I recently had the opportunity to engage American Homebrewers Association Director Gary Glass in a telephone interview. I scrapped a small handful of moderately unknowable questions that were based on the off chance that the BA possessed any idea of the size of Pre-Prohibition breweries and a few questions that were probably better addressed to BA Director Paul Gatza. On those issues, this conversation has been edited. Beyond that, we discussed the future of homebrewing in the US, nanobreweries (but not as much as I’d planned), style guidelines, litigation, GABF registration and a new award the AHA is rolling out in 2014. Enjoy!
Brewvana: Homebrewing is now legal in all fifty states. What do you see for the future of homebrewing in the US?
GG: Legally speaking, there are still a number of states where there are issues that can be resolved on the legislative front. Just this past year, Iowa passed a law allowing for transport of homebrew outside of the home. Previously it was technically not legal to remove homebrew from your home. And that’s not uncommon for many states to pass homebrew laws in the wake of the repeal of Prohibition. Those laws tend to be much more restrictive or narrow, simply because of the timing in which they were passed. In 1933, there were no homebrew clubs or homebrew competitions, and so there wasn’t a need to write [these issues] into those laws. We’re finding situations where homebrewers are wanting to participate in entering homebrew competitions and other activities that require removal of homebrew from the home and so in those states where it is not yet legal to do that, we’ve been working to change those laws.
Brewvana: Are you tracking what would be in the nano realm of production size?
GG: We have over 1,600 breweries-in-planning in our database right now, but until they are open and operating, we’re not asking how big their equipment is or what their annual production is.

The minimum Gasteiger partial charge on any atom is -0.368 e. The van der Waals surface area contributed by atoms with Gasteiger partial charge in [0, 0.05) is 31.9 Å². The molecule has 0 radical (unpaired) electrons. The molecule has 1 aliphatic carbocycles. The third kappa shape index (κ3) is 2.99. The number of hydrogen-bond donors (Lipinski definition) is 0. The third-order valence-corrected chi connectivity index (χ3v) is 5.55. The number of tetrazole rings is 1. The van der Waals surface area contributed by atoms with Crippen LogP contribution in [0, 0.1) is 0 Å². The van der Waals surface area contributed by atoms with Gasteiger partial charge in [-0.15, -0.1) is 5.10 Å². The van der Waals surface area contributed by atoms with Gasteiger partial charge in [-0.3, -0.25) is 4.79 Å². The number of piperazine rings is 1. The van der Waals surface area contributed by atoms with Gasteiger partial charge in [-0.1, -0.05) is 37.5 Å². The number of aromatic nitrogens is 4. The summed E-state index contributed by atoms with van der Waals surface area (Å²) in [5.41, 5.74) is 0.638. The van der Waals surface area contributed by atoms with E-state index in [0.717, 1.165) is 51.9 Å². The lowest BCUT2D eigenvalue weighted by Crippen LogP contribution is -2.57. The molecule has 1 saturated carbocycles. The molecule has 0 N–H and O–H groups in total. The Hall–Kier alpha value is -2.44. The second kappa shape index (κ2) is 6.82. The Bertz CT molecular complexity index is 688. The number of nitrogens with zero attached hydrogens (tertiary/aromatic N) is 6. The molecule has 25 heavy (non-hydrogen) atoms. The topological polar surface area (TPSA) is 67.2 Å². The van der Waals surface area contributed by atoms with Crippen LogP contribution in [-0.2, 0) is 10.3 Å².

Brewvana: Economy of scale is likely a barrier to profit for a nanobrewery. How sustainable do you see the nanobrewery movement?
GG: I wouldn’t want to speak to that from a Brewers Association perspective, but from my personal perspective, I’d say that it’s very difficult to make nanobrewing, as a long-term business model, work if you don’t have some other source of income. In a lot of cases, it’s a means of launching a brand, and then establishing a viable business that can get bank loans to expand. If expansion is a part of the goal and brewing on a small scale is a means of establishing a brand, then I think it’s a workable business model. But I think a lot of brewers that launch a nano discount the cost of their time. When you’re brewing on a very small scale, you’re brewing an awful lot. It takes about the same amount of time whether you’re brewing a barrel and a half or 20 barrels.
Brewvana: I’ve heard a few folks ask why it is that the Brewers Association style guidelines and the BJCP style guidelines for competitions aren’t more aligned. One, why not? And two, are there any discussions to bring those two sets of style guidelines into one document?